Beverages creates an excuse to loiter and engage in less-directed conversations, while posters provide starting-points to initiate a conversation when networking with strangers. That the choice of beverage options includes an intoxicant might test some people’s professionalism, but it also takes networking opportunities out of private pubs and into the conference venue.

Edited to add: The best bit about the free beer, coffee, tea, and everything else on offer? You don’t need to drink any of it, and you’ll still be a geoscientist.

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Hedgehog Running Pace

My little hedgehog finds himself carefully quantified as I adore him each night.

Pet hedgehogs run a lot. Some people install odometers on their wheels to track how long and how far they run each night. Informal surveys of on hedgehog forums suggest the marathoners of the hedgehog world run up to 12 miles (20 km) per night.

Ichnologist Tony Martin told me that for quadrupedal mammals, walking pace stride length is 1.1 to 1.25 times the acetabular distance (length from hip to shoulder). Acetabular distance varies hedgehog, but is somewhere around 5-10cm. Dividing the total distance run by the stride length produces how many pitter-pattering little footsteps a hedgehog manages in a night:

footsteps = odometer distance/(1.2 x acetabular distance)

Hedgehogs are marathon runners.

Hedgehogs are marathon runners.

My tiny friend ran 6.7 kilometers in 2.75 hours last week. The distance from his hip to shoulder is 7 centimeters, so after converting units that’s (6700 m / 1.25 x 0.07 m) = 76,571 footsteps.

For a human, it’s about 2,000 footsteps per mile, so 1,250 footsteps per kilometer. If I were to match my hedgehog step-for-step, I’d need to run just under 61 kilometers.

Marathons are 42.195 kilometers (26.22 miles) long, with the current world records set at 2 hours, 3 minutes for men or 2 hours, 15 minutes for women. Scaled for size, my hedgehog ran just under 1.5 marathons, and for a single marathon, crossed the line at 1 hour, 54 minutes, a record-holding pace.

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Stratigraphy as a Badly-Edited Tape

“The stratigraphic record is like a badly edited tape.” Discuss.

The rock record is incomplete. Between limited exposure, erosion, and recycling, only patches are preserved, and deposits of the same age are no longer connected. Particular lithographies can be paired by matching sedimentary properties by correlating outcrops and unit geometry, correlate geophysical and geochemical properties, and using depositional and plate tectonic frameworks to build local depositional histories. However, this leads to a layer-cake vision of the world, homogeneous layers simultaneously deposited around the world.

Modern deposits have a limited extension, with rock type diagnostic of local environment, not age. Facies are rocks with specific characteristics with limited lateral extent. Time lines cut across facies boundaries, with rock-bodies thinning out laterally and vanishing, or grading in to each other. A pinch out of a rock body is a particularly common stratigraphic trap. Rapid changes in shoreline results in a jagged stratigraphic section, leading to inter-tonguing pinch outs of particular interest to petrologists. During transgressive episodes, erosion obliterates the deposited facies from retrogressive episodes, making preservation unlikely unless subsidence is extremely rapid. The result is that the stratigraphic record is asymmetric, with more records of transgressive than regressive cycles.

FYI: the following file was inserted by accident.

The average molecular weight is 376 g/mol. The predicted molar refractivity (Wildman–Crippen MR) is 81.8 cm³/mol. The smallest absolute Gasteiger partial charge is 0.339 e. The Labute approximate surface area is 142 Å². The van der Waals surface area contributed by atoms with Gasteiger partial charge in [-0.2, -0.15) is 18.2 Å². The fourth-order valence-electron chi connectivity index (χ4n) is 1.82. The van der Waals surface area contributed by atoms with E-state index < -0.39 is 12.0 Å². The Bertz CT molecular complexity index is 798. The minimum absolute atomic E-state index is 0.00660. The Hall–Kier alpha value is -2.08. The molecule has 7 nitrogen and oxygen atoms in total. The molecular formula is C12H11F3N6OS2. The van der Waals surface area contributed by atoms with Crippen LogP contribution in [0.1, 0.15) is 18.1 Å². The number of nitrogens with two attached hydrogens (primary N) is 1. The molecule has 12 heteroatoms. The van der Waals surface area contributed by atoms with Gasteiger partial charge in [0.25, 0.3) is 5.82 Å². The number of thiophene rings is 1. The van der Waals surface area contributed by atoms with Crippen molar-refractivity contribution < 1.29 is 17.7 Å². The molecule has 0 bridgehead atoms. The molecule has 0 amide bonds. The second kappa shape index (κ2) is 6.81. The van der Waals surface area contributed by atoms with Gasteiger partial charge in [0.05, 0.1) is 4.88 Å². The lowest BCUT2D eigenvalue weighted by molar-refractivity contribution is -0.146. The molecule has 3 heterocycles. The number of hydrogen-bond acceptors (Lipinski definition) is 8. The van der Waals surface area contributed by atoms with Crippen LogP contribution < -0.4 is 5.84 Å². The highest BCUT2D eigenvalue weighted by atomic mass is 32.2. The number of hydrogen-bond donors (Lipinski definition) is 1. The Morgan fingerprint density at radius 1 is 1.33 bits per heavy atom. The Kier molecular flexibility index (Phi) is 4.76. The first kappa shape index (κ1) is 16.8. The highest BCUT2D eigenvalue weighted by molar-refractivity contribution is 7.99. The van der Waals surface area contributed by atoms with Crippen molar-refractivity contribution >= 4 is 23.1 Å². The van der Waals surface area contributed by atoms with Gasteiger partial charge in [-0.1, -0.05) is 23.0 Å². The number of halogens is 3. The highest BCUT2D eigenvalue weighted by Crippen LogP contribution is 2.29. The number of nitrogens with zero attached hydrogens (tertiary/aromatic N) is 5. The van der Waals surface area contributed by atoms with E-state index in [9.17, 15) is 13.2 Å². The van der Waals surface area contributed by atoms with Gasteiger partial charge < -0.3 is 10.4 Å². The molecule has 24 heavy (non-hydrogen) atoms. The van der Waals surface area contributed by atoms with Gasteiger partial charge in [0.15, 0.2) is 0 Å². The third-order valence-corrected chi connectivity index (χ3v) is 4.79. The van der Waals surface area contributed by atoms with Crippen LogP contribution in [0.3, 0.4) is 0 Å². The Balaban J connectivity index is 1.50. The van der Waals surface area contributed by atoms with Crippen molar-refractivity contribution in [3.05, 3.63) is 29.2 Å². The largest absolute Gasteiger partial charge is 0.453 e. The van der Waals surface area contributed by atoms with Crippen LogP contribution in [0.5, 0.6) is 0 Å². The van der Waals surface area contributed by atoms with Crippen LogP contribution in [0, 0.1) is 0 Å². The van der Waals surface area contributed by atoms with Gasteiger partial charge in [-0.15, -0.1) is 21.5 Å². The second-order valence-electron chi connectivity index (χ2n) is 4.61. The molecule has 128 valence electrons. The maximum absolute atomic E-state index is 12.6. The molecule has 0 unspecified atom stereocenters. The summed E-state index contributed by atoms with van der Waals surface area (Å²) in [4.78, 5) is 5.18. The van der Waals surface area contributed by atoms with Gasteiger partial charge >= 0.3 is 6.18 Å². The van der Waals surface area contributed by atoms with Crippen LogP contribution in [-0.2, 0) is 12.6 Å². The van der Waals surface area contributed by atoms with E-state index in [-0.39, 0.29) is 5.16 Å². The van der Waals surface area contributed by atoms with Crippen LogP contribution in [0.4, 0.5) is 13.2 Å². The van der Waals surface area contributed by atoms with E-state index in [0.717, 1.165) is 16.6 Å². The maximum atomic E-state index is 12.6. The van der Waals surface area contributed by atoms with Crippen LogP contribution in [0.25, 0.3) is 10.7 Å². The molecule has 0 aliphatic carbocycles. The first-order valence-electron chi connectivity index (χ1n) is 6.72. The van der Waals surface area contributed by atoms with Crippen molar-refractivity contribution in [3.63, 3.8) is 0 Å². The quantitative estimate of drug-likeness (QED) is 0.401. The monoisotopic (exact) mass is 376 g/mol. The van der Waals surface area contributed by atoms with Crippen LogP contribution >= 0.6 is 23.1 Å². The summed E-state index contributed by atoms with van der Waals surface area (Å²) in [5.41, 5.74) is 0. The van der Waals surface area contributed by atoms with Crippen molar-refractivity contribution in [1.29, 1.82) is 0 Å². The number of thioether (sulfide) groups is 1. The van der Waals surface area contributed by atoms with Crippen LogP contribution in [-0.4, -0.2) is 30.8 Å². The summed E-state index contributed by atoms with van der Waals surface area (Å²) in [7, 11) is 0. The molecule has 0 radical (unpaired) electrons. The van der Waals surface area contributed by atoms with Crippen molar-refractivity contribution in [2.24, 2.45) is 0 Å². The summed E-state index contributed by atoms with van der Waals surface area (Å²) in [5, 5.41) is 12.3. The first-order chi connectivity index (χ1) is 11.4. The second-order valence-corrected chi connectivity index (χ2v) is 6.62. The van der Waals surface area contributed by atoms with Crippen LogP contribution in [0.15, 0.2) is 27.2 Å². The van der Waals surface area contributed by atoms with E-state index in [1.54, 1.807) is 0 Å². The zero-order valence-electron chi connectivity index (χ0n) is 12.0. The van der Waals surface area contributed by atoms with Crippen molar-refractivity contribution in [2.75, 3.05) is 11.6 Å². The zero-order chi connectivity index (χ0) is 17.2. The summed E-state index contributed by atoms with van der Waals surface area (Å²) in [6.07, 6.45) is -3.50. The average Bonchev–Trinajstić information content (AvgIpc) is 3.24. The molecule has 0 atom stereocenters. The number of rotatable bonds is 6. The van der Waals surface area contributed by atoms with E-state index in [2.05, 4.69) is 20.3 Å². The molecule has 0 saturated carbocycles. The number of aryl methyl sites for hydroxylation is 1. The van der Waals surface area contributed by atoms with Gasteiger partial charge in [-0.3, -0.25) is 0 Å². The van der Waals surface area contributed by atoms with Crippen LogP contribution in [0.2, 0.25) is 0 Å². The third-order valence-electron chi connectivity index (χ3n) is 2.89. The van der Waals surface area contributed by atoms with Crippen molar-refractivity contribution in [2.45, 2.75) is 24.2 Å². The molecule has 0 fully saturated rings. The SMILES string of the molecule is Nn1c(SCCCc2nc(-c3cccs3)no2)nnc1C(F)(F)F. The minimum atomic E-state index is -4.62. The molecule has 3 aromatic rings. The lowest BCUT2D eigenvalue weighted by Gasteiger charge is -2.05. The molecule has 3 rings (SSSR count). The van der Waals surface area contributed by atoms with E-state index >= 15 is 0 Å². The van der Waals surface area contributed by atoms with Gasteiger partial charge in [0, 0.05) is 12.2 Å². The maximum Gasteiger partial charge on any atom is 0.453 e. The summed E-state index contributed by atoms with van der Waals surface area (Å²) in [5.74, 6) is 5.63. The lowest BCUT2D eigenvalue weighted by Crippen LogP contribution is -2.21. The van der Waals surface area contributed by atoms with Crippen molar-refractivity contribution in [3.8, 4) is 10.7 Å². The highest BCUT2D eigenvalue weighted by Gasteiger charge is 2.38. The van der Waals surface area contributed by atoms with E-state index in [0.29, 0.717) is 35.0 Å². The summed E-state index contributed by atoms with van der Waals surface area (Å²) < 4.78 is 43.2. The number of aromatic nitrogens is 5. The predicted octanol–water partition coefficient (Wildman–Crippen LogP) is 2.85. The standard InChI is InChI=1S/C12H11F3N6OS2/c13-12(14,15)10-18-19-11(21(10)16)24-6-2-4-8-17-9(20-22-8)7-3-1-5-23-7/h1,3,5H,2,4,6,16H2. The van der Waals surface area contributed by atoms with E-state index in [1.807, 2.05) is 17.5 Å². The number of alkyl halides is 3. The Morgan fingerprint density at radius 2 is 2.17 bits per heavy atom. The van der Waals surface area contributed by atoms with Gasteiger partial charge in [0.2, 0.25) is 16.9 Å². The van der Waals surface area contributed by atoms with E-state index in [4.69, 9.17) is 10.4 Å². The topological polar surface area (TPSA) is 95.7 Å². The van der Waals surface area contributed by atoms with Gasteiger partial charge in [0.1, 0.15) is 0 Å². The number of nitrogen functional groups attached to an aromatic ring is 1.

Base level erosion is the point below which erosion cannot occur. The ultimate base level is ocean basins, where sediment accumulates, but local conditions can create temporary base levels at higher elevations. Similarly, base level aggregation is the point above which aggregation of sediments cannot occur. Grain size and environment vary this level greatly, but preservation of any lithography about this point is very rare, the original rocks are eroded and transported to lower elevations. These concepts lead to discontinuities in location of sedimentation, farther breaking the myth of continuous sedimentation. Oscillation in base levels can lead to sporadic sedimentation or small-scale unconformities.

Unconformities can also come from other temporal breaks. Angular unconformities, nonconformities, disconformities, and paraconformities are uncomformaties with different lithographic and geometric relationships between overlaying strata.

With all these missing sections and spotty sedimentation, geologists are left trying to patch together short, local sections into a coherent history. Outcrops are rarely extensive enough for continuous tracing, but strong lithographic similarity, position in sequence, uncomformaties (including global sequences), structural features, and evidence of deformation or metamorphism can all be used for correlation. Like an edited tape, pieces are missing; like a badly edited tape, pieces are randomly missing, potentially with key sections utterly destroyed.

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Charge-out Rates

For all the black magic voodoo of interpreting geophysical data, the practice of geoscience consulting can be a delightfully straightforward. When figuring out a charge-out rate, professional organizations publish annual fee guidelines depending on the responsibilities of the expected task. The trick is to pick the correct category for the job, and not get confused with the category the person who will be doing the job is capable of fulfilling.